The Philadelphia 76ers finished their Monday night win elated and eclipsed 120 points. Wednesday, the team couldn’t sustain the point barrage, losing 115-93 to the scalding Dallas Mavericks on the road. With a depleted roster, sans Joel Embiid and Robert Covington, there was a silver lining that was illustrated before the game started. (Brett Brown, postgame, said that Covington’s injury is “fluid.”)
It was the first start for Timothe Luwawu-Cabarrot as a Sixer, albeit he didn’t make a profound impact. The former first-round pick encountered errors on both ends the floor, passes intercepted and rawness on the defensive end, but it was a necessary challenge for the 21-year-old SF.
Finishing with seven points (3-of-5 shooting), four rebounds and two assists in 23 minutes, there is value in Brett Brown awarding TLC the starting spot. It shows Brown’s confidence in his developing talent and there’s naturally productive film to work with playing against starters. Luwawu-Cabarrot was the only Sixers to shoot 50 percent or greater from behind the arc (minimum: two attempts) as the Sixers shot just 6-of-22 (27.3 percent) from three.
Another Sixer filling in for an injured starter, Jahlil Okafor failed to convince he’s deserving of the majority of minutes at the center amid Embiid’s absence. His power game worked in the first half, bullying the Mavericks’ centers into an unfortunate defensive position near the basket. However, the jumpers lacked polish and the failure to consistently body his man in the post led to a woeful performance from the field.
It’s become apparent that Okafor could’ve separated himself from Nerlens Noel as the backup center when Embiid returns with productive shooting outings. Wednesday’s 7-of-16 performance from the field, coupled with an inability to impact elsewhere (one rebound, zero blocks) could have Noel supplanting him. Noel looked spry, finishing alley-oops and trailing the break in transition, but both centers had difficulty with second unit center Salah Mejri.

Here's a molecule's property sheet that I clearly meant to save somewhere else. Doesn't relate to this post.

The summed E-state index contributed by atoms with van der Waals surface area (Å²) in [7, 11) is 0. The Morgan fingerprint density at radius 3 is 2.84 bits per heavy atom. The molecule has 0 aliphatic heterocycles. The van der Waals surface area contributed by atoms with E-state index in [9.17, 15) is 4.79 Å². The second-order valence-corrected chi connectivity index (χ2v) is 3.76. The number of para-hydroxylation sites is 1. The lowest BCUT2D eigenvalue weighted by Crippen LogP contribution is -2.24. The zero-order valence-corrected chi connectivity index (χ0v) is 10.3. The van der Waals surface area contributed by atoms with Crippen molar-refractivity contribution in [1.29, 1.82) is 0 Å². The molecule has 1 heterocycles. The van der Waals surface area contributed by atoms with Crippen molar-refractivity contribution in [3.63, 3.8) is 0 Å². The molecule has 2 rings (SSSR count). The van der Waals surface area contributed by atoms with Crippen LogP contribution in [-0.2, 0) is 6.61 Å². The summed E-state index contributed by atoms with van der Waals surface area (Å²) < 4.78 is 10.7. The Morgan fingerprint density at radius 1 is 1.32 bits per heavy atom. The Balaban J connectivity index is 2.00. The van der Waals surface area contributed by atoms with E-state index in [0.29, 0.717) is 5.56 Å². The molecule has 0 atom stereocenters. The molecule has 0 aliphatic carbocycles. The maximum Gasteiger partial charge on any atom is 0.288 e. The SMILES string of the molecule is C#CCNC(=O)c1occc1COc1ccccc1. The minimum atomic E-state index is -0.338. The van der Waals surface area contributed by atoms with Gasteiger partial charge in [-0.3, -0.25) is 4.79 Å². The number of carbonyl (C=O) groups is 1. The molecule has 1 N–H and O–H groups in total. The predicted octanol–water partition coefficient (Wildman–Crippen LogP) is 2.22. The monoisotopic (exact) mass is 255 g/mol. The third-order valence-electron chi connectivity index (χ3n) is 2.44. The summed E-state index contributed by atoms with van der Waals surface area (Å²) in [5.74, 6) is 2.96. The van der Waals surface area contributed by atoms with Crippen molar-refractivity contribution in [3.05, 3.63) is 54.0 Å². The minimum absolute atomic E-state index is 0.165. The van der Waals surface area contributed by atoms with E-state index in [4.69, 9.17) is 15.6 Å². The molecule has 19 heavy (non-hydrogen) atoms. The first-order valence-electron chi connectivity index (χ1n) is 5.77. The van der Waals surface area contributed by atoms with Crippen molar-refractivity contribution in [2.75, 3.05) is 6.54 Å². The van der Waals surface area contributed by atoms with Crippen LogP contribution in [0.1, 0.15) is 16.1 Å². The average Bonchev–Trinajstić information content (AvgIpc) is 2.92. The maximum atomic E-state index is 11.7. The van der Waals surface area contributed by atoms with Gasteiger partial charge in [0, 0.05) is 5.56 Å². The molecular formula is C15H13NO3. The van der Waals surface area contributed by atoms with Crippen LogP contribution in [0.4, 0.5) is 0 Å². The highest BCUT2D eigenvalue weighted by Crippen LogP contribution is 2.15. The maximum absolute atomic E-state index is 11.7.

Dallas exploited mismatches and their rotation doesn’t fit conventional standards, but Mejri is the team’s traditional center and he had a breakout performance Wednesday. Crashing the glass, eight of his 17 boards were offensive, and throwing down strong dunks over the Sixers defenders, he thrived. Mejri made apparent the lacking toughness of the frontcourt when Joel Embiid sits. Also, he was aided by Dallas’ usual catalyst Harrison Barnes
Barnes was a versatile threat for coach Rick Carlisle, utilizing screens to create space en route to 16 points (6-for-13 FG), seven rebounds and two steals. Playing small ball power forward, he presented mismatches consistently. Regularly, Sixers guards were asked to stick him in the post.
Curry, along with Devin Harris (14 PTS, 3-of-3 from deep), served as Dallas’ three-point option and, like Barnes, dropped numbers throughout the stat sheet. Finishing with a game-high 22 points (8-for-14 FG) and contributing six assists plus four steals, Curry dominated the individual matchup against Nik Stauskas and regularly shifted into the passing lane for thefts.
The Sixers (18-30) don’t have an extensive resting period as they travel to San Antonio tomorrow for a back-to-back.